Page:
Financial dependence is a major factor causing victims to stay in abusive relationships. The Mid-Shore Council on Family Violence Economic Empowerment Center connects victims of domestic abuse to the services they need to help them regain self-sufficiency and financial freedom.
- Glenn Fueston, Executive Director of the Governor’s Office of Crime Control & Prevention.
According to the National Coalition Against Domestic Violence, between 94-99% of domestic violence survivors have also experienced economic abuse, when an abuser takes control of or limits access to shared or individual assets or limit the current or future earning potential of the victim as a strategy of power and control. As a result of violence or abuse, victims may face:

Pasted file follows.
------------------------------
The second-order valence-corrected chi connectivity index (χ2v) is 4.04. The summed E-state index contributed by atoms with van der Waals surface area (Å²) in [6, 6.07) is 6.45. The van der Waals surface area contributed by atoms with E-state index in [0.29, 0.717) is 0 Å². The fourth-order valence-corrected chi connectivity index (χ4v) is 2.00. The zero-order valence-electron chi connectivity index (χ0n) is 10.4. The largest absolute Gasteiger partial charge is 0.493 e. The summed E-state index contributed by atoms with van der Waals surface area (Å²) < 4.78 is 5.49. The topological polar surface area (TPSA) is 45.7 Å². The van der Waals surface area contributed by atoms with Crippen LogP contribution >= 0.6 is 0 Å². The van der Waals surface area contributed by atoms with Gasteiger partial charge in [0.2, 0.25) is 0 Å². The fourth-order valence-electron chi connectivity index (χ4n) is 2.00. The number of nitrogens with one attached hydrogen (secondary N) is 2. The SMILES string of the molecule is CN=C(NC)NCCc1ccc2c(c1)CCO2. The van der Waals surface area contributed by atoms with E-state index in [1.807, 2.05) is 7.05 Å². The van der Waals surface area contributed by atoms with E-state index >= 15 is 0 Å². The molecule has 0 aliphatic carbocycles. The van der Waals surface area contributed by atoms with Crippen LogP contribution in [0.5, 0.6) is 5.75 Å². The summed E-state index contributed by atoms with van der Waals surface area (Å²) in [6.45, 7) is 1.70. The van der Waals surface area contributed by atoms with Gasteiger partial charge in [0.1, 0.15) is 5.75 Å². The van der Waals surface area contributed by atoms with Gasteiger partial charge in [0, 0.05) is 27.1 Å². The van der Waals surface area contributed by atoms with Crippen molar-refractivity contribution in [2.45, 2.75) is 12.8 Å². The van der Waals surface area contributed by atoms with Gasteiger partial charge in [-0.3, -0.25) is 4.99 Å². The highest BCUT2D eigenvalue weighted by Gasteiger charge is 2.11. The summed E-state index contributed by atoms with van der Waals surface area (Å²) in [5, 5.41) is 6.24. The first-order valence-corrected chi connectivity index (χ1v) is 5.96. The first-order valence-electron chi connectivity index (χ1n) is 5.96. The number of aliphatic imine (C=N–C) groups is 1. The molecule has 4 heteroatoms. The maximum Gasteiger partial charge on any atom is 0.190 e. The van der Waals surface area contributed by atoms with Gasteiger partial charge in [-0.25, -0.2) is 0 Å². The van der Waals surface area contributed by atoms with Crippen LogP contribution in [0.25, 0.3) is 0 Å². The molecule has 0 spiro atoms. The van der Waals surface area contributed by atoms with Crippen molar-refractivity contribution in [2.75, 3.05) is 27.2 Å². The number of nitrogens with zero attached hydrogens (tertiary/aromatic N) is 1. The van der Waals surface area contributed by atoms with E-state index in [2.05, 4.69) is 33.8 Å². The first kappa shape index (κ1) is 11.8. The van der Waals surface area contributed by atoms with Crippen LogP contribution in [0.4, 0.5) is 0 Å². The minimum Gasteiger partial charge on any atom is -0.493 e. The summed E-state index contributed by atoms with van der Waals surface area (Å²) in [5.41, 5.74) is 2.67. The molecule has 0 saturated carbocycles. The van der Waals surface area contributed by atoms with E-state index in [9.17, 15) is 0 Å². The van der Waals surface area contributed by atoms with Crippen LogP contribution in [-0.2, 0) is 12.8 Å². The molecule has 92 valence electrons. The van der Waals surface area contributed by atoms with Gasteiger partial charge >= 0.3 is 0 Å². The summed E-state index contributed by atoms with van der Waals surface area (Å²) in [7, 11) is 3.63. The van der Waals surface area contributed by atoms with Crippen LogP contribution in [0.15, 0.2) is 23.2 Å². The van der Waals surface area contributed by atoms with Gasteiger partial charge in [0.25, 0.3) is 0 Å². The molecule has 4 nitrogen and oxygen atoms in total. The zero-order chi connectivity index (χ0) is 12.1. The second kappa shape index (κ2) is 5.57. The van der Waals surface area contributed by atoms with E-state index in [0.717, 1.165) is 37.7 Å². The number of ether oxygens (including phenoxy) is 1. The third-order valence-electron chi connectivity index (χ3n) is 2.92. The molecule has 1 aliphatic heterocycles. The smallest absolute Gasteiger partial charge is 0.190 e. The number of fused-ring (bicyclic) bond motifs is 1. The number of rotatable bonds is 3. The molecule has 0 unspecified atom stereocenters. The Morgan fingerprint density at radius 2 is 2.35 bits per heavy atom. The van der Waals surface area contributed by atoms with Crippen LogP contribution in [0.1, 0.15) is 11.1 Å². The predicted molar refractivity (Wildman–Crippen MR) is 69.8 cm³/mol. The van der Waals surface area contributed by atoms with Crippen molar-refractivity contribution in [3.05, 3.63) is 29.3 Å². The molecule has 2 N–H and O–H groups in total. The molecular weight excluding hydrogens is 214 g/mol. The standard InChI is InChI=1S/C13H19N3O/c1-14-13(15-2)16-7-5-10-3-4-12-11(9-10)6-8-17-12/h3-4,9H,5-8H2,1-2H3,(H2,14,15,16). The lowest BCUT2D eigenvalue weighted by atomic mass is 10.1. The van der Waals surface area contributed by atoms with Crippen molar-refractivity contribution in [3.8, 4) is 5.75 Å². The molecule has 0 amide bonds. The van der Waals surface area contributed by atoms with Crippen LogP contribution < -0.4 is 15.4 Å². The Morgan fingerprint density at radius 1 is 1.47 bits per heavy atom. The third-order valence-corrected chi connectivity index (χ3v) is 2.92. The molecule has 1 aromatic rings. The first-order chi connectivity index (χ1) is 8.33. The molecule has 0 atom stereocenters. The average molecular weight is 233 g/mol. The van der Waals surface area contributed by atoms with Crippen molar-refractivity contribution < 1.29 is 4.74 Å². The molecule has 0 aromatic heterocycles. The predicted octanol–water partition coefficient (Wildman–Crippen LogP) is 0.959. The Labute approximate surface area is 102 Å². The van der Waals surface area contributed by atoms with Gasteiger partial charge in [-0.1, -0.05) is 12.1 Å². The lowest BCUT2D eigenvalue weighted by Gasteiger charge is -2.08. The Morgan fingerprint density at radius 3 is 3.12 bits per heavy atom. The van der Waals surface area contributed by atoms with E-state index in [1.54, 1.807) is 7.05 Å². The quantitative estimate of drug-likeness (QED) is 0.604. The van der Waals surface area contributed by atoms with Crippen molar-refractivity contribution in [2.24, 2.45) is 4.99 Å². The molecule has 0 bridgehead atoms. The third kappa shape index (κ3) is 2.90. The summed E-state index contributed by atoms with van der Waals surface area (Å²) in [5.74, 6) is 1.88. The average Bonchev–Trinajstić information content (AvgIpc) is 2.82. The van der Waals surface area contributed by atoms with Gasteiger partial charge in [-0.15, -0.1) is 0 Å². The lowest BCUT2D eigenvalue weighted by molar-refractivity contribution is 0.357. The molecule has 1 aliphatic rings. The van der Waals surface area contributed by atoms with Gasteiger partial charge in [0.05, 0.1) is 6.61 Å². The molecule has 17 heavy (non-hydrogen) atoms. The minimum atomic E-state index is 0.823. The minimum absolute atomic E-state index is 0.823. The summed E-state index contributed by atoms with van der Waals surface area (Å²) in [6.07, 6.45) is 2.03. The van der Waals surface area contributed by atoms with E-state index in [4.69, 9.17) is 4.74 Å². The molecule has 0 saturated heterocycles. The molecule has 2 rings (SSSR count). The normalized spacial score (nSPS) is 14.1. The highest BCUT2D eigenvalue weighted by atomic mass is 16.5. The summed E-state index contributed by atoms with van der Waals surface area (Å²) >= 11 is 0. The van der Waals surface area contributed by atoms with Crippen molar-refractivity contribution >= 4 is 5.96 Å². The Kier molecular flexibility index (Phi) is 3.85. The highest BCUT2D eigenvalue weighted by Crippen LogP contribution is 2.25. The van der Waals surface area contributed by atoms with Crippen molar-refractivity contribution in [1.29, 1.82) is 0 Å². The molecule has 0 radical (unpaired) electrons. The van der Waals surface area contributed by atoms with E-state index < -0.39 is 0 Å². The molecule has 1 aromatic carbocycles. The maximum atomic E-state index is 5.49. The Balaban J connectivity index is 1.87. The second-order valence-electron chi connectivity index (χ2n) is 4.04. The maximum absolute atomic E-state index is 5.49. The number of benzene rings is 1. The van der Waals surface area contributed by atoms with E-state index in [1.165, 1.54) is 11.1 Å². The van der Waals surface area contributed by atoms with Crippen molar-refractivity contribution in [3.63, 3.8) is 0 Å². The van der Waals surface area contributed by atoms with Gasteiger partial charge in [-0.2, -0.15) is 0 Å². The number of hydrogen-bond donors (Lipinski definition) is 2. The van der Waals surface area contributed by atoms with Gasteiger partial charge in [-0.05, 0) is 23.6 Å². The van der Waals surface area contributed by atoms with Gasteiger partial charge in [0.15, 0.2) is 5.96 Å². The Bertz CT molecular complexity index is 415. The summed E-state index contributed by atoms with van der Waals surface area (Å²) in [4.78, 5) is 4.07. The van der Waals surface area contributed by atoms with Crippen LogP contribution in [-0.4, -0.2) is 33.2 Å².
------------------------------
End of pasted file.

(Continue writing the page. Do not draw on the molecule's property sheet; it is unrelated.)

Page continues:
The Mid-Shore Council on Family Violence Economic Empowerment Program team works to identify and address the economic and consumer law needs of its clients, to create the knowledge and partnerships necessary to effectively address these needs, and to develop a replicable program that can be duplicated across Maryland.
Economic Empowerment Activities include:
Economic Empowerment Impact
During the first two years of EEC programming, the 168 enrolled clients experienced a total of $182,121 in benefits and savings and $16,483 in monthly child support and family maintenance. 100% of EEC participants reported experience improved family financial situation.
In 2018, the MSCFV Economic Empowerment Center was selected as one of five National Pilot Projects by the Center for Survivor Agency and Justice. The EEC team is now working to create and share the tools and trainings necessary to ensure that domestic violence victims across the United States have access to services that address financial abuse.
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